I've found a couple of books on Project Guthenberg about singing; in particular I'm interested in "How to sing" by Lilli Lehman.

Is the information contained in this book outdated? (Just as one example, there's quite a lot of passages on phonology, a field I can imagine have progressed quite heavily since 1906 when the book was written, even if the information in the book might be of a more basic nature and therefore haven't changed.)

  • Well, we know more about voice today than 100 years ago. So, there are two ways to go about it. Find a technique that is healthy and based on evidence: here, Jo Estill's technique (EVT) as well as Complete Vocal Technique (CVT) are great. In some way, CVT is complementary to EVT. There are many ways to teach some skill: some skills are kinda handed down from teachers to students, and so on (For instance, humming through a straw is a traditional technique taught in Italy; Ingo Titze found evidence for that technique). Alan Green's new voice is another great book.
    – RainDoctor
    Sep 10, 2012 at 23:51

1 Answer 1


Disclaimer: I did not read these books.

But from my own study of singing I think the biggest problem will be style(performance) not the medicine or method. From the oldest recordings we have we can tell that even less time ago the singing style is not preferred by todays standards. But maybe in 20 years it is again.

So yes, I would expect outdated, but not as in "not working" or even unhealthy. Just not the trend. The human from ~100 years ago is exactly the same human as today, so what worked then for your voice works now.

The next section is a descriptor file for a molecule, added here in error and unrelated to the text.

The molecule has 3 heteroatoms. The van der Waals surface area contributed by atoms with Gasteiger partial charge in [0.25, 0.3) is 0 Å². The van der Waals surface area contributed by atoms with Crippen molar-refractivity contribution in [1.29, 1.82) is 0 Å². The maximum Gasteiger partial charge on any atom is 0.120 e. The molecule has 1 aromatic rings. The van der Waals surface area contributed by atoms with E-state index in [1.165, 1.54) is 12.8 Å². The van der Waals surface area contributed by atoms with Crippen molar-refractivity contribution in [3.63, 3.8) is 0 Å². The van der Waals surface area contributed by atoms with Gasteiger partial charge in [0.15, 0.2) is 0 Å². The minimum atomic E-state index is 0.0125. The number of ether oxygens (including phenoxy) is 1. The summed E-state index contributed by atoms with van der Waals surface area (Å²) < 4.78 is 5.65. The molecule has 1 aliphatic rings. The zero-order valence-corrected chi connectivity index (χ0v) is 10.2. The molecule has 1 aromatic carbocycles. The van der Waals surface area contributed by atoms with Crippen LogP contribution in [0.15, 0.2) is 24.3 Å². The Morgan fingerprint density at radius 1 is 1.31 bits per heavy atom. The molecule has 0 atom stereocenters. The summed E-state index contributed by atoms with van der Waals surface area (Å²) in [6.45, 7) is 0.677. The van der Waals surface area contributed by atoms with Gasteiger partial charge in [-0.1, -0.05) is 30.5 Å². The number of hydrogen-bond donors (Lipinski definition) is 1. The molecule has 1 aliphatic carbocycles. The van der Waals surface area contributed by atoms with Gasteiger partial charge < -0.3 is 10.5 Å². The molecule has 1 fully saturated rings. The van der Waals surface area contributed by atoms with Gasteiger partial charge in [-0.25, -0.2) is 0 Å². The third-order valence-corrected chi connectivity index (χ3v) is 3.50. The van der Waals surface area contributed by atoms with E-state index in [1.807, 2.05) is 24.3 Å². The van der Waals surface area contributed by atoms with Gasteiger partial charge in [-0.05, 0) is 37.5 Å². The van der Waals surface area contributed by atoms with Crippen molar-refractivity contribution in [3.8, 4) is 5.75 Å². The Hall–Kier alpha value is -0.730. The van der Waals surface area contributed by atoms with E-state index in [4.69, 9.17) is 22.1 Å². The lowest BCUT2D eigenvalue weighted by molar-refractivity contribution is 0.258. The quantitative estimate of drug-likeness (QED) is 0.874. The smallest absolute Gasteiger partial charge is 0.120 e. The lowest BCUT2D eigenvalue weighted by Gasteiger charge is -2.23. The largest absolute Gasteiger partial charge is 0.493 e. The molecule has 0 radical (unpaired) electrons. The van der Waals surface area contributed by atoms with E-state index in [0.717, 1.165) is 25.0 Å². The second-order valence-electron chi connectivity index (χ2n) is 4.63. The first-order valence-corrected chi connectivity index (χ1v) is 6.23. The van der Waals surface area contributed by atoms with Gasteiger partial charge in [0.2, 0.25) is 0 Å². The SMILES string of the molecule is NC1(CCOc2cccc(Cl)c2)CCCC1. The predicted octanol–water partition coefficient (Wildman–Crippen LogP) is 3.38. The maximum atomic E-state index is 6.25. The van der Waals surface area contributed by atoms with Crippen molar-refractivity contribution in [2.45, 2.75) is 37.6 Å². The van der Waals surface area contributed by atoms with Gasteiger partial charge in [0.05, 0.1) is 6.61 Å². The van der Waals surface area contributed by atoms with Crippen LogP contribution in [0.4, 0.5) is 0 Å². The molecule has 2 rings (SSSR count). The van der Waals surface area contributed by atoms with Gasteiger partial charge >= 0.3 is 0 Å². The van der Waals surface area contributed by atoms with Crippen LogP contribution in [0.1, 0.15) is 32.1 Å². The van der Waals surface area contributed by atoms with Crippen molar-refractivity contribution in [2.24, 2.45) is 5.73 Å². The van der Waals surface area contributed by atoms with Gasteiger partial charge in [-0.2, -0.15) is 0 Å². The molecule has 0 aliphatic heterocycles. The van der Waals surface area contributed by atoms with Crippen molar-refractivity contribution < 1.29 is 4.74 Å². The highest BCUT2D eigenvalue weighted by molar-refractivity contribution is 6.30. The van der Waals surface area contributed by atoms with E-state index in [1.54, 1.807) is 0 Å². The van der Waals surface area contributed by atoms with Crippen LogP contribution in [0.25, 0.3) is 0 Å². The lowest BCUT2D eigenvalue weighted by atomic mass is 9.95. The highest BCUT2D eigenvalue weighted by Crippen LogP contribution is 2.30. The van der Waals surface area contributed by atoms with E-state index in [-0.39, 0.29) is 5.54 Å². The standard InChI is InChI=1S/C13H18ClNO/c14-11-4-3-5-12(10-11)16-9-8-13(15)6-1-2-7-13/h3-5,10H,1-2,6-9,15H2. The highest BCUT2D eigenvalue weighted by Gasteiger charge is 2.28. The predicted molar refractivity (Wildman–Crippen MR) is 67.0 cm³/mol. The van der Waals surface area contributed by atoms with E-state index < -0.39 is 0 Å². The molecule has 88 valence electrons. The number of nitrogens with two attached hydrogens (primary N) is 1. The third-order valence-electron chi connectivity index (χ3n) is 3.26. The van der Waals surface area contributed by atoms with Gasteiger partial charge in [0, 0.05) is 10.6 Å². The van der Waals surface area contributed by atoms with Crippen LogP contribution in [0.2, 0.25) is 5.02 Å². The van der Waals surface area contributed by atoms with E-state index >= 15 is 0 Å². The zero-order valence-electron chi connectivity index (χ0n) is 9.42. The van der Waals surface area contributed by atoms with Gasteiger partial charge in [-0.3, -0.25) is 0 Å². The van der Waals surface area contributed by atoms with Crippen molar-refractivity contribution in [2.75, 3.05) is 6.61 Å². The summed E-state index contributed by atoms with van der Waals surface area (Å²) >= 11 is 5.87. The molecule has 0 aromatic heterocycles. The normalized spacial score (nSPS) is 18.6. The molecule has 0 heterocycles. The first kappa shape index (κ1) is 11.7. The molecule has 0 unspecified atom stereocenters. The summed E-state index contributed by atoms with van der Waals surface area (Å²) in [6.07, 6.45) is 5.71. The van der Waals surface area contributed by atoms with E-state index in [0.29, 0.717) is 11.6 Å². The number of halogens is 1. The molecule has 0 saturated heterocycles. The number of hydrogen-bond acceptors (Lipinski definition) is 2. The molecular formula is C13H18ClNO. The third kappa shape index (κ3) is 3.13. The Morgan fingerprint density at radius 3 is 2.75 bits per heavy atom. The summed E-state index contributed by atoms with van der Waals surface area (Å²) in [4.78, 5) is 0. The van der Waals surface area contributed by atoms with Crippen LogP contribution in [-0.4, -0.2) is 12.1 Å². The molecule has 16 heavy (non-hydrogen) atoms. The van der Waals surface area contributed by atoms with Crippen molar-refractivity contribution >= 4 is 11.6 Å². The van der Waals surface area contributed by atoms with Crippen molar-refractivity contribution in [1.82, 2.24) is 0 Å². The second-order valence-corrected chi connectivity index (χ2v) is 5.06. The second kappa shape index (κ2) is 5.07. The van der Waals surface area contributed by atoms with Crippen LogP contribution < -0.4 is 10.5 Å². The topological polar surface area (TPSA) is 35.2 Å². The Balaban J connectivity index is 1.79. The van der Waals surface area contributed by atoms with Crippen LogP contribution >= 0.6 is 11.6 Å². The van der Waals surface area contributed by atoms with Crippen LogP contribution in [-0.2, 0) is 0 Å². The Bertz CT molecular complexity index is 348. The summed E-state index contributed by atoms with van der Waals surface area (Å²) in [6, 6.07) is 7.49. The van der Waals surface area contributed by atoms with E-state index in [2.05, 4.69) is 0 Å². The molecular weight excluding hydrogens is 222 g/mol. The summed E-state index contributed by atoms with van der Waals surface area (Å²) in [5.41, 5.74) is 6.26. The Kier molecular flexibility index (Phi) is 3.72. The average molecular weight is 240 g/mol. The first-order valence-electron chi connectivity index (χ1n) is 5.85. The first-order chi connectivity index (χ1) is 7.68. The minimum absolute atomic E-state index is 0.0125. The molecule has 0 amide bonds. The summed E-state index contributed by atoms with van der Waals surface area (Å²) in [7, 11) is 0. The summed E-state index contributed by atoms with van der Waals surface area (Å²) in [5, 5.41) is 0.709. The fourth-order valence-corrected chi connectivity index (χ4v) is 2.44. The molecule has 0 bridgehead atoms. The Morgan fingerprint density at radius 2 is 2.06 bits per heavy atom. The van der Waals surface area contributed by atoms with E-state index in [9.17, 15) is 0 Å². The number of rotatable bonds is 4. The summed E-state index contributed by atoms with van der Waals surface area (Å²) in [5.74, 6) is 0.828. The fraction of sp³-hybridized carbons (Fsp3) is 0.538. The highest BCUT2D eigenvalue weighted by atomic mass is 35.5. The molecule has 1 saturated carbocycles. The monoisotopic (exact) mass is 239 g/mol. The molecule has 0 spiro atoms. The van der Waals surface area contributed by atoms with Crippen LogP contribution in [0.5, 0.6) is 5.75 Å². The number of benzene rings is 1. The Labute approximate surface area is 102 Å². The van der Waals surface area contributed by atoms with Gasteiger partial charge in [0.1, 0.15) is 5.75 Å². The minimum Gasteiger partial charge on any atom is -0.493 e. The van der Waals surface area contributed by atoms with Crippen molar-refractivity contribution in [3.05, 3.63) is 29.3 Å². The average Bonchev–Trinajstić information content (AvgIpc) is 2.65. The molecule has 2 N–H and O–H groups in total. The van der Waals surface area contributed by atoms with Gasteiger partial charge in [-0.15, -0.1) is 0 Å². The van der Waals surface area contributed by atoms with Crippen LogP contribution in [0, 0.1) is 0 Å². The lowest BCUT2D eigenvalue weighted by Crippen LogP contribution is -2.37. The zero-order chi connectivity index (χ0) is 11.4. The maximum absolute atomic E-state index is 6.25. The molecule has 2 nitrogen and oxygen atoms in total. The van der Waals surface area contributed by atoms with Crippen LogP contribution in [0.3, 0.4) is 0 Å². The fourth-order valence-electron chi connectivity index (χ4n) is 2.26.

A rule of thumb: If there are lessons and units in that book, just do them. Follow the strategy of the book. If there is talk about anatomy and medicine, read them but don't trust them. 1906 may not sound far away, in music terms, but in medicine it really it. And the important part: It is only text in these books, no teacher from that time and no Audio-CD to imitate :).

Technical lessons to connect your lower register with your middle register (for example) are still perfectly valid. There is a good chance that the same lessons are still done today somewhere (on professional/university level).

Point is: Don't worry, the style is made by your ears and by trying to reach a certain sound you may already aim at, not dictated by your practice method.

Any book which goes basically like "try to sing these notes in the following manner to achieve the following goal" will work.

  • "The human from ~100 years ago is exactly the same human as today, so what worked then for your voice works now." The human from ~100 years ago was about 8% smaller than today, including chest size. Pitches were about 2% lower. Taken together, this puts you off about 10%. Good for basses and contralti, bad for tenors and sopranos. It does not affect the principles of singing, but there's an offset to the average ranges.
    – User8773
    Dec 26, 2013 at 18:40

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